AUSTIN (KXAN) – Firefighters raced to the scene of a north Austin city-owned warehouse fire on the afternoon of May 6, arriving within five minutes of the first call.

But it wasn’t until a third alarm unit arrived a little over an hour later that crews were told the smoke swirling around the warehouse could be laced with asbestos, according to internal city documents obtained by KXAN that reveal new details of the incident that potentially exposed 115 firefighters and civilians to the cancer-causing building material.

After battling the fire at the corner of Blackson Avenue and the North Interstate 35 service road, those 115 city employees were sent to get chest X-rays as a precautionary measure in case they later develop health problems, according to an AFD spokesperson. In May, the city’s payroll had just over 600 firefighters.

The city had been aware of the asbestos in the warehouse since at least 2013. That year the Building Services Department had a survey done that found asbestos in many parts on the property’s three buildings, including in the drywall, flooring, floor adhesive and ceilings of the main warehouse that caught fire.

At a three-alarm fire, Austin firefighters battled a blaze at 7309 N. Interstate-36, city owned warehouse, on May 6, 2021. (Austin Fire Department)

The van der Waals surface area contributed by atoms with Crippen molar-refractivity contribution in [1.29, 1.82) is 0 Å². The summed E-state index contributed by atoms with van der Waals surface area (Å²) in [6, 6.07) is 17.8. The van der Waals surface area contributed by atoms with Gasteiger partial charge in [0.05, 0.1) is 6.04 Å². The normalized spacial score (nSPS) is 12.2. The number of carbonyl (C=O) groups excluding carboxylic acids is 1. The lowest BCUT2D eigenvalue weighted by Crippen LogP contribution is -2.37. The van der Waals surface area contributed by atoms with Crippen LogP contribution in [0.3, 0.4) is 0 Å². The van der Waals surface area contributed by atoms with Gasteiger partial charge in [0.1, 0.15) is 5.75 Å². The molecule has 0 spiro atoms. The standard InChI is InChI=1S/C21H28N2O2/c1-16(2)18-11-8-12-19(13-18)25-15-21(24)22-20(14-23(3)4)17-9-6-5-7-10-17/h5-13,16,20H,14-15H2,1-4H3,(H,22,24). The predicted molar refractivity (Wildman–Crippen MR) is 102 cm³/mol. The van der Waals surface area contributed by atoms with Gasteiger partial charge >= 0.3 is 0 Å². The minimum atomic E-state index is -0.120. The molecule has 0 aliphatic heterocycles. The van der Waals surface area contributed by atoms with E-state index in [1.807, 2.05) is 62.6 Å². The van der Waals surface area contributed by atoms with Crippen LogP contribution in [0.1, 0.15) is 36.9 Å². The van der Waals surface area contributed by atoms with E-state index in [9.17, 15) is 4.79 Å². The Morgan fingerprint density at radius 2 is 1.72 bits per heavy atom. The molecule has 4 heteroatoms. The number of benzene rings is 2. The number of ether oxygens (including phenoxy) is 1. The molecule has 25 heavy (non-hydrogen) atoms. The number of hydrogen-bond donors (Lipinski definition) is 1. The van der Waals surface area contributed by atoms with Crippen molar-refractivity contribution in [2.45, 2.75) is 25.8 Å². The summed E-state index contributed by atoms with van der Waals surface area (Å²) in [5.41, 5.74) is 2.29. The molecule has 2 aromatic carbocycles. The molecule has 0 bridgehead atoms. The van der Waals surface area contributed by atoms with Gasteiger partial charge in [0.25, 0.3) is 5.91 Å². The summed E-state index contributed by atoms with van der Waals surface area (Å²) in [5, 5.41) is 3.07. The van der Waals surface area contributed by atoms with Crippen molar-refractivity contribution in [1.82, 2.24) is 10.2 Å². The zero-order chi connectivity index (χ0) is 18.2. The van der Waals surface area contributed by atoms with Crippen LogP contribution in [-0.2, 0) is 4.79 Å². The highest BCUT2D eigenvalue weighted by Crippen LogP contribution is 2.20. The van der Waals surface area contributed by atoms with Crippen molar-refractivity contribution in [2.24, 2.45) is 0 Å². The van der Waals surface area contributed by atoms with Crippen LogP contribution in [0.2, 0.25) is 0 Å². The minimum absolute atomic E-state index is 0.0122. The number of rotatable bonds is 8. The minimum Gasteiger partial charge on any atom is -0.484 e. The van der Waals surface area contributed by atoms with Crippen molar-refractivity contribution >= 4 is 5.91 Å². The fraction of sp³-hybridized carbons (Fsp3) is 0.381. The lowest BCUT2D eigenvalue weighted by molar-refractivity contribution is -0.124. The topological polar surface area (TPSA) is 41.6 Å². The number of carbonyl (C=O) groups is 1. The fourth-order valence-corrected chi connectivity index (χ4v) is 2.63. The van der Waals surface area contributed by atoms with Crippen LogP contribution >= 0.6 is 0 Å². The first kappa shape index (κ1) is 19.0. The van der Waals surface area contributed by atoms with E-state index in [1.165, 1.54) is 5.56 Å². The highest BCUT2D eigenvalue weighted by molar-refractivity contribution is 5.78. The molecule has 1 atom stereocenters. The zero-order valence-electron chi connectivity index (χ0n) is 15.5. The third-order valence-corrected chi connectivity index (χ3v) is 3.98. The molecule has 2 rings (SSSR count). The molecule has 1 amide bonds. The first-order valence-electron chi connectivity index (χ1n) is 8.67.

Bryan Frieders, president of the Firefighters Cancer Support Network and a retired fire chief of the Pasadena Fire Department in California, said firefighters are in danger and can be exposed to up to 200 cancer causing chemicals when they go into a burning building. The Support Network provides assistance to firefighters with cancer and their families.

Respiratory gear can protect a firefighter’s lungs, but other chemicals can penetrate clothing and skin, Frieders said.

“Yet we still see firefighters on a daily basis going into these known-dangerous situations to try to save lives,” he said.

The cause of the warehouse fire remains unclear. A film production company using the warehouse for storage had recently vacated, and workers with Building Services were inspecting the building until about noon — just three hours before the fire broke out — according to an incident report.

Fire crews weren’t told of the asbestos until the arrival of a third alarm unit, according to AFD’s incident report.